BackWPup is the second WordPress backup plugin that I have featured in my Plugins list. I have now moved over to using this to satisfy my backup needs, as it provides some extra functionality over WP-DB-Backup.
What can it do?
BackWPup provides an automated backup solution for your WordPress Blog, it can back up three different aspects of your site:
- A WordPress XML Export that can be re-imported natively to another WordPress blog, this includes all your posts, pages, comments along with references to where your media content was stored. It doesn’t contain your plugins or their settings.
- A WordPress Database Backup, this is a full backup of every setting and entry in your WordPress blog. Each post and page is contained within the backup, with the exclusion of your media (pictures etc). The advantage to this type of backup is that it is small and fast. You can schedule a Database backup to run every few hours without any real impact on your site.
- A full file structure backup, this includes all of your WordPress files and plugins. This is the only backup that also backs up your media. It is however a more time intensive action and one that consumes more disk space. It is however a necessary task to ensure the security of your blog.
BackWPup has a suite of features that sets it apart from the rest of the WordPress Backup Plugins, it allows you to export the backup to a number of Cloud Based solutions. So rather than having to manually download your backups, or pick them up from an email account, you can have them sent straight to Dropbox or Amazon or one of several other services. The services that BackWPup can currently access are Dropbox, Amazon S3, Azure, Rackspace, SugerSync aswell as FTP, email and local folders. BackWPup is also capable of compressing your backups into various types of file, although you will most likely prefer to choose a ZIP file (as this is universally compatible, and offers a good level of compression).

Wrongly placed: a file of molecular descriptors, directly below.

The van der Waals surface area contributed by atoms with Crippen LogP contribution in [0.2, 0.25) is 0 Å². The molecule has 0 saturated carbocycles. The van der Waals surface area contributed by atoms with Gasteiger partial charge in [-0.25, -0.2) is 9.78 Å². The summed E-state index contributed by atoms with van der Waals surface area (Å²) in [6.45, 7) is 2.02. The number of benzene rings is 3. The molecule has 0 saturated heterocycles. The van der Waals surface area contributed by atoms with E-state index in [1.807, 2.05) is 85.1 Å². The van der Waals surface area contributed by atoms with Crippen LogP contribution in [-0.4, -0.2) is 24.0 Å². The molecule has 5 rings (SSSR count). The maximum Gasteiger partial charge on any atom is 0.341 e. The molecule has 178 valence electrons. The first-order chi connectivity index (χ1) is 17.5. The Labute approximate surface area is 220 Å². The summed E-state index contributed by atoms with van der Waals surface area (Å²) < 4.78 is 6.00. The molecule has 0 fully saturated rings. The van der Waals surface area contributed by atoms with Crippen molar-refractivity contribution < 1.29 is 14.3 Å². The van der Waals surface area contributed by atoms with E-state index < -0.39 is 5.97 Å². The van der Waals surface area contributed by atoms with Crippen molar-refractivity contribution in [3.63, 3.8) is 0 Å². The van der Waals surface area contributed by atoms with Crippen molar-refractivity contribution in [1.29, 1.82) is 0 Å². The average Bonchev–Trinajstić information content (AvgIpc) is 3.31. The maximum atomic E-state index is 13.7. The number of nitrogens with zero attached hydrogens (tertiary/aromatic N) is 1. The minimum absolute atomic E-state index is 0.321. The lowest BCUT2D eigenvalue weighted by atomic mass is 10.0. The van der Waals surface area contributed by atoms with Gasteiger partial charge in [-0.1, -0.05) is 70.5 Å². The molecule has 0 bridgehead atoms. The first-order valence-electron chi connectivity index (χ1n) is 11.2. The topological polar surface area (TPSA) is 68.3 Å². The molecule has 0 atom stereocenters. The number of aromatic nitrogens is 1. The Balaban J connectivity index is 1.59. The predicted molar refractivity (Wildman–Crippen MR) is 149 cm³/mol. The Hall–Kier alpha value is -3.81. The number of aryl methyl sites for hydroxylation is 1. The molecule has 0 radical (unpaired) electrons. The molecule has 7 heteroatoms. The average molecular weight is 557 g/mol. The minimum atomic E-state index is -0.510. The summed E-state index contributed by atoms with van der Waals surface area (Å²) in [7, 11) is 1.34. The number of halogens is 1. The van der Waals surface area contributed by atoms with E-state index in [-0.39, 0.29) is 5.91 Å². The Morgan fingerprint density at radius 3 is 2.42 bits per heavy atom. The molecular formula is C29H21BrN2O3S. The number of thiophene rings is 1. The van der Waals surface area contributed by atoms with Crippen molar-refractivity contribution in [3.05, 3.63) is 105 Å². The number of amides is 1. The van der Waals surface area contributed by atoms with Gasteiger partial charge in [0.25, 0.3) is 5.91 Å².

How should I use it?
I would recommend setting BackWPup to take a backup of your database four times a day (such as 00:00, 06:00, 12:00 and 18:00), and setting it to create a full file backup once a day during your sites quite time (such as midnight). Personally I like to use Dropbox to store my backups as it ensures that they are synchronised to my laptop when I turn it on each morning. You can sign up for a Dropbox account here.
You can set up multiple ‘jobs’ and ‘schedules’ to tailor your backup to your needs, the schedules will be run using the WP Scheduling Agent (WP-Cron). You may wish to read my article regarding WP-Cron and the ways in which you can minimise its impact on your blog (in fact I recommend you do!).
Where can I get it from?
The best and simplist way to install any plugin is via your “Plugins” page on your blog control panel, just search for ‘BackWPup’. Otherwise you can download it from the WordPress plugin archive here.